In what could be considered Thanksgiving leftovers at the Theater at Madison Square Garden, in New York City, former unified light heavyweight champion Sergey Kovalev showed he still packed a wallop in dispatching Vyacheslav Shabranskyy in two rounds to capture the vacant WBO light heavyweight title.
Kovalev, 31-2-1 (27), scored his first knockout win, since January of 2016, when he halted Jean Pascal in their rematch. Against “Slava,” he was able to hurt the Ukrainian with just about everything he landed.
In many ways, Shabranskyy was the perfect comeback opponent for “Krusher,” who was coming off a pair of defeats to Andre Ward, in which he was only occasionally able to flash his vaunted power. Shabranskyy is a decent fighter with heavy hands but, going back to his fight with Paul Parker and, then more recently, last December’s stoppage loss at the hands of Sullivan Barrera, it was evident he had low punch resistance.
There were plenty of questions marks coming into this fight, as Kovalev’s fearsome reputation and persona had taken a hit and it was unclear just what he was going to bring to the table. However on this particular night – matched against a foe who had been buzzed by lesser punchers – he looked more or less like the Kovalev of old.
Truth be told, not much can be gleaned from this outing. As Chris Rock once riffed, long ago – Kovalev did what he was supposed to do.
The truth will start to be revealed in 2018 and beyond, as Kovalev turns the page to the next chapter of his career. One thing is clear, though: He still has something left in the tank. No matter what revisionist history the HBO broadcast crew (mainly Roy Jones Jr. and Max Kellerman) try to spin, the reality is, in the eyes of most observers, Kovalev won the first match-up versus Ward and the rematch was being fought on even terms, till Ward’s booming right hand in the eighth round opened the floodgates.
Kovalev – whose return is being earmarked for March 3, at MSG, according to Kathy Duva, the head of Main Events – will have plenty of opportunities in the future to add to his legacy. Even with Ward’s retirement, the division is filled with dangerous dance partners, such as newly-minted IBF titlist Artur Beterbiev (who already has a long-standing amateur rivalry with Kovalev), Dmitry Bivol, the WBA beltholder, who is highly regarded and has already been recently showcased by HBO and Sullivan Barrera (who is also handled by Main Events) and Oleksandr Gvozdyk.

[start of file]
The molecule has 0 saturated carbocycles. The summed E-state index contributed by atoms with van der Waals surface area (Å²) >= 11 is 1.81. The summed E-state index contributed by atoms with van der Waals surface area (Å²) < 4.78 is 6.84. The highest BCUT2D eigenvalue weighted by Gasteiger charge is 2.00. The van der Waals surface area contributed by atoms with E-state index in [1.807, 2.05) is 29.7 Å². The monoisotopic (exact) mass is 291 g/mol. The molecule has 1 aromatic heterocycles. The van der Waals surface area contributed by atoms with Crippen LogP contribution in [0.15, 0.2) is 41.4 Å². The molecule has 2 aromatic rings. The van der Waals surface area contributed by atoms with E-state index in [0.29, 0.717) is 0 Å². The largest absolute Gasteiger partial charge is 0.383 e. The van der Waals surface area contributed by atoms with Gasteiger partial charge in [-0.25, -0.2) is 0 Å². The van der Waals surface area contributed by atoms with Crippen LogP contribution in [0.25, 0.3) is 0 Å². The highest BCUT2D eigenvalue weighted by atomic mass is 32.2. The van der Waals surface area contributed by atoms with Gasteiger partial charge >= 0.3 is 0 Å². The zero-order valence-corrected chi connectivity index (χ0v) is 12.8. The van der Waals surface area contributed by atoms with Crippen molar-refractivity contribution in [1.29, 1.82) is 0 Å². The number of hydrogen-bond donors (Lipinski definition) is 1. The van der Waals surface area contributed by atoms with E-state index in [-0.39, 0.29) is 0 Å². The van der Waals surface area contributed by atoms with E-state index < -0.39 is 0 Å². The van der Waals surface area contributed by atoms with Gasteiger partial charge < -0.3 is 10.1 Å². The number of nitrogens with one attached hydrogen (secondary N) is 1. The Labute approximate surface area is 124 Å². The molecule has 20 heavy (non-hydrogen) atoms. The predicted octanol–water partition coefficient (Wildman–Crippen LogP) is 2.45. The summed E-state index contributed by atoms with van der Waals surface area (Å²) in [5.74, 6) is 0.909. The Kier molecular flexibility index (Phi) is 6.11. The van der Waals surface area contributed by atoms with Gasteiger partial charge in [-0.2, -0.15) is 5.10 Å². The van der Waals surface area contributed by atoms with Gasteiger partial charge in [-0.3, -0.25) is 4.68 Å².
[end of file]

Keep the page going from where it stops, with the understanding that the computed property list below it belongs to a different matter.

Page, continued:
The 175-pound class hasn’t been this deep or interesting in years and, for the time being, Kovalev is its centerpiece.
– No, I didn’t forget WBC champion Adonis Stevenson but let’s be honest; he has no interest in tangling with the aforementioned names and beyond on the other side of the fence with Al Haymon and Premier Boxing Champions.
In 2016 and 2017, Stevenson fought just once against Thomas Williams Jr. and Andrzej Fonfara and it’s not clear just what his immediate future holds (whether it’s his long-overdue mandatory challenger Eleider Alvarez or former super middleweight titlist Badou Jack).
And time is not on his side, as he is now 40.
Call me crazy but a fight pitting Stevenson versus Kovalev is still one I yearn for. It’s one of the great “What if?”s in recent boxing history and it illustrates how the business of boxing and its alliances oftentimes get in the way of the sport.
– I found it ironic that, all of a sudden, RJ and Kellerman suddenly want to be sticklers for the Queensberry Rules, when it comes to clinching and low blows. Geez, now that Ward has retired, they want the regulation of this sport to be so tightly enforced. Funny how that works out.
– Like the majority of observers, I had Jason Sosa out-pointing Yuriorkis Gamboa after 10 rounds but it the Cuban (who once again hit the canvas) got the nod.
But regardless of the verdict, Sosa wasn’t nearly forceful enough throughout the fight and he paid for it. As for Gamboa, despite the victory, it’s clear his best days are in the rear view mirror. However with this win, he probably gets another opportunity on HBO, where the announcers can wax poetically about his once-vaunted skills.
So it looks like Sullivan Barrera, who defeated the awkward Felix Valera, on this card, will have his choice of facing Kovalev or Bivol next…Speaking of Stevenson, he’s just the most recent and obvious example of why just recognizing the “lineal” title is unrealistic in today’s boxing environment…Did Miami lay an egg in Pittsburgh or what? At some point, inconsistent/bad offensive football will catch up to you…The Philly Eagles have the look of a Super Bowl squad; don’t they?…So how were the Black Friday brawls this year?…I can be reached at firstname.lastname@example.org and I tweet (a lot) at twitter.com/steveucnlive. I also share photos of stuff at instagram.com/steveucnlive and can also be found at tsu.co/steveucnlive.